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Lockdown vices cost Brits an extra £512 per year

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·3 min read
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A waitress carries beer pints at the outdoor space under the marquee of the Black Lion pub in London, Monday, April 12, 2021. Millions of people in England will get their first chance in months for haircuts, casual shopping and restaurant meals on Monday, as the government takes the next step on its lockdown-lifting road map.(AP Photo/Frank Augstein)
A waitress carries beer pints at the outdoor space under the marquee of the Black Lion pub in London, Monday, April 12, 2021. Millions of people in England will get their first chance in months for haircuts, casual shopping and restaurant meals on Monday, as the government takes the next step on its lockdown-lifting road map. Photo: AP Photo/Frank Augstein

UK drinkers have upped their intake of alcohol by an average of 5 units per week compared to pre-coronavirus levels, hitting wallets to the tune of £512 ($708.28). 

New research from life insurance comparison site Reassured asked 2,028 UK residents about changes to their lifestyle choices over lockdown.

When it comes to alcohol, Brits have enjoying a drink in larger quantities over the last 12 months. UK drinkers have been consuming 14 units of alcohol per week during lockdown, a 43% increase on the 9 units per week drunk prior to lockdown.

The additional 5 units of alcohol per week equates to the equivalent of almost an extra 2 pints of lager or an extra half a bottle of wine each week, the research found. 

The research also split the average increase down by city. Citizens of Leeds have been drinking an average of 20 units per week during lockdown, more than any other city. This was twice as much as their pre-lockdown average of 10 units per week and 35% more than the NHS recommended weekly intake.

Those in Southampton have been drinking the least, averaging 10 units per week.

While it is understandable that people have been drinking more due to the stresses of lockdown life, it also seems that the majority of drinkers intend to continue with their increased alcohol consumption, even once lockdown restrictions have lifted.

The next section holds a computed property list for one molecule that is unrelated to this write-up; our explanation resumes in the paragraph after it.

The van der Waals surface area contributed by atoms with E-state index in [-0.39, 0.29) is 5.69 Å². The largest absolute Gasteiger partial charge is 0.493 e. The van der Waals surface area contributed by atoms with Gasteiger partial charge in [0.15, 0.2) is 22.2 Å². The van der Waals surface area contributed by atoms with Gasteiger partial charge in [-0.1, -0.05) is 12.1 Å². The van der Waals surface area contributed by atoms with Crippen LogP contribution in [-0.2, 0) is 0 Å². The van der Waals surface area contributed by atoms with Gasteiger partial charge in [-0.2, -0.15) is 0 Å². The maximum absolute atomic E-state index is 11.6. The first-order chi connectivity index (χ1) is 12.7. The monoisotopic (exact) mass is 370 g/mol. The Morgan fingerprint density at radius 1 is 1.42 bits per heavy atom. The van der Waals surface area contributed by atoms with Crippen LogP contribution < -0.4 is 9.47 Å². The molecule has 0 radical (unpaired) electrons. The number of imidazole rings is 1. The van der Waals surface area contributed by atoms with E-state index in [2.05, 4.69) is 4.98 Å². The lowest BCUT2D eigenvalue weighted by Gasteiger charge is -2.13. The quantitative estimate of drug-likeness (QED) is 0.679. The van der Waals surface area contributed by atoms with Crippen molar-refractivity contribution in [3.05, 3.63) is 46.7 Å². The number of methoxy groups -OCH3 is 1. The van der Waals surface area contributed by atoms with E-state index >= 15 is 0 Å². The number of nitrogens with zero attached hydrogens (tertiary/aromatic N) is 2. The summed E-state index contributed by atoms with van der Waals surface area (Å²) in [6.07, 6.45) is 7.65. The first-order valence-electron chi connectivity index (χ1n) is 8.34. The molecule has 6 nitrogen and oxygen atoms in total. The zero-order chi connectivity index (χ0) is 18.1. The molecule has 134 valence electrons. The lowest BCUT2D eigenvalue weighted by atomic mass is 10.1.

Over half (51%) of respondents stated that they won’t be reducing their alcohol intake back down to the levels previously drunk before lockdown started once the pubs and restaurants reopen, with a further 1 in 10 intending to drink even more.

READ MORE: Coronavirus: UK gyms have lost £3.1bn to the pandemic

The increase in drinking during lockdown will equate to an additional £322 a year for UK beer drinkers and an additional £190 a year for UK wine drinkers for those planning on continuing their increased consumption now pubs and restaurants have reopened. 

For Beer drinkers the highest increase will be in Leeds, with drinkers spending an additional £584 a year on alcohol, with London beer drinkers in second place at an additional £518 a year.

Leeds also sees the highest increase for wine drinkers, with an additional £366 spent if lockdown habits are carried over once lockdown measures are lifted. Norwich wine drinkers will spend an additional £292.

Steve Marshall, CEO at Reassured, said: “Living through the pandemic has been a very stressful time for many, so it is not surprising that more of us are looking to indulge in our personal vices in greater quantities than usual.

“Now that we are beginning to see the government’s roadmap out of lockdown start to roll out, our research indicates that the majority of those heading out to socialise will be looking to ‘make up for lost drinking time’ now that outdoor pubs and restaurants can welcome customers back.

READ MORE: Trial gig with no social distancing to pilot reopening of UK live events

“This will be welcome news for the hospitality sector, as the public look set to celebrate the road out of lockdown with loved ones.”

The news comes as hospitality bosses have urged prime minister Boris Johnson to stick with the current dates on the government's roadmap to reopening. The bosses also expressed concern at plans to roll out COVID passports in order to get the economy reopened sooner. 

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